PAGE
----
By HAL McCOY
UNSOLICITED OBSERVATIONS from The Man Cave trying to watch Korean baseball and failing miserably, even with former Cincinnati Reds pitcher Dan Straily pitching for the Lotte Giants. It is NOT the real thing. It is like drinking Royal Crown Cola instead of Coca-Cola.
—It is not a good look. . .or a good sound.
Cincinnati Reds pitcher Trevor Bauer tells superagent Scott Boras to butt out. Former Cincinnati Reds pitcher Kyle Lohse tells Bauer to shut up. Bauer calls Lohse sexist and “Boomer,” which is baseballspeak for a pitcher who gives up a lot of home runs.
It is churlish and childish.
First of all, like him or despise him, Scott Boras has done more to make baseball players multimillionaires than any human who has inhabited this planet. All he did was tell the players to not let ownership push the players around in negotiations, which is in Bauer’s best interest.
In the Twitter world, Bauer is outspoken. Outspoken and mean-spirited. This a guy who once in anger threw a baseball over the center field wall when he pitched for the Cleveland Indians. And this is a guy who last year was 2-and-5 with a 6.39 ERA in 10 starts for the Reds.
Most players are crying foul over the owners latest proposal, a sliding pay scale where the richest players get the biggest pay cuts and the players on the low end of he pay scale take less cuts.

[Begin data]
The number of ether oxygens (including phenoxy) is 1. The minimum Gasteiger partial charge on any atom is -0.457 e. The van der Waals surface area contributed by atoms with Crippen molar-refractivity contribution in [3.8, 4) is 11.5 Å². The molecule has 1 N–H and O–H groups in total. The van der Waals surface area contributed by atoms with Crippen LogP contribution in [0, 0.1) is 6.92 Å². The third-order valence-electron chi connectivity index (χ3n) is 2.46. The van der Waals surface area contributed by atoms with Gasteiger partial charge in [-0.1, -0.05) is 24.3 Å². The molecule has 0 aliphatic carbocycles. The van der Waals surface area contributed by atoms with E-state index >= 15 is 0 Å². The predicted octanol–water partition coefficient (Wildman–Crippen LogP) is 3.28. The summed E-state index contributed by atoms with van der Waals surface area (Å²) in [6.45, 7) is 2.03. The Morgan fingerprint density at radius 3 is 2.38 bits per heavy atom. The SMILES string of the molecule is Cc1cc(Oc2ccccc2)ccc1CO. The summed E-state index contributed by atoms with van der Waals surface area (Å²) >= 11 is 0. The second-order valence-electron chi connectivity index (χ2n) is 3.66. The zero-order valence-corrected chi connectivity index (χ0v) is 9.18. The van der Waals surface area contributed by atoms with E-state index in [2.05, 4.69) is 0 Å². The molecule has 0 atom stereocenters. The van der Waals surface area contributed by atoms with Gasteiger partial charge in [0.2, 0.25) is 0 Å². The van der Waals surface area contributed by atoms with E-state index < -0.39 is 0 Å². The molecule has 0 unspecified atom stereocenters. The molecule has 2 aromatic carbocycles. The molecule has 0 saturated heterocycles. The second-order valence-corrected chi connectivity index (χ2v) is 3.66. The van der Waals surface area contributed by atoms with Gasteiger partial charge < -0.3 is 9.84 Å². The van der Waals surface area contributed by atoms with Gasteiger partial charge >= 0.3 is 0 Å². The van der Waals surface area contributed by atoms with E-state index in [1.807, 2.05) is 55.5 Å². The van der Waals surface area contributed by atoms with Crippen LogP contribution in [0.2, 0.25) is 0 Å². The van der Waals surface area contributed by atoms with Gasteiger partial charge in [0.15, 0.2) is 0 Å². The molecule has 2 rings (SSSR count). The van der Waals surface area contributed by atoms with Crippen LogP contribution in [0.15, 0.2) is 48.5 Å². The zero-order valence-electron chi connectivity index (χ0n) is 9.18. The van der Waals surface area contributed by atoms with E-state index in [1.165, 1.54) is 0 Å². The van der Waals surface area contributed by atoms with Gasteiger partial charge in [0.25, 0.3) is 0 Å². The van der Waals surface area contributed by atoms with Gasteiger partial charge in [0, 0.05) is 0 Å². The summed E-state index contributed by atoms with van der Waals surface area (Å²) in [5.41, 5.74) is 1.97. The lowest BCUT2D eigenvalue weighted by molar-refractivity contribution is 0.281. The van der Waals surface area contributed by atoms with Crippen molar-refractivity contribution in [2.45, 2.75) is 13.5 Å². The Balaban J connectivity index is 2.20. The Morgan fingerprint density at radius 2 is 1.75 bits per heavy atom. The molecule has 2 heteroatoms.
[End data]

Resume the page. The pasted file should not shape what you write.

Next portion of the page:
And the players are right in this latest debacle because back in March they already agreed to a deal that paid them all a pro-rated salary based on number of games played.
Still, it is not a good look. . .or a good sound to fans. A piece of advice: “Just shut up, get a deal done, and play ball. Or, just shut up and pitch.”
—On the other hand, in these dark and dreary days of millionaire baseball players fighting billionaire baseball team owners over cash, it is sheer delight to hear a story like this.
Pitcher David Price, who hasn’t thrown a pitch yet for the Los Angeles Dodgers, is giving $1,000 to every Dodgers minor-leaguer not on the team’s 40-man roster.
Teams are giving their minor-league players $400 a month during the Covid-19 pandemic, but the Oakland A’s are stopping the payments and other teams are expected to follow.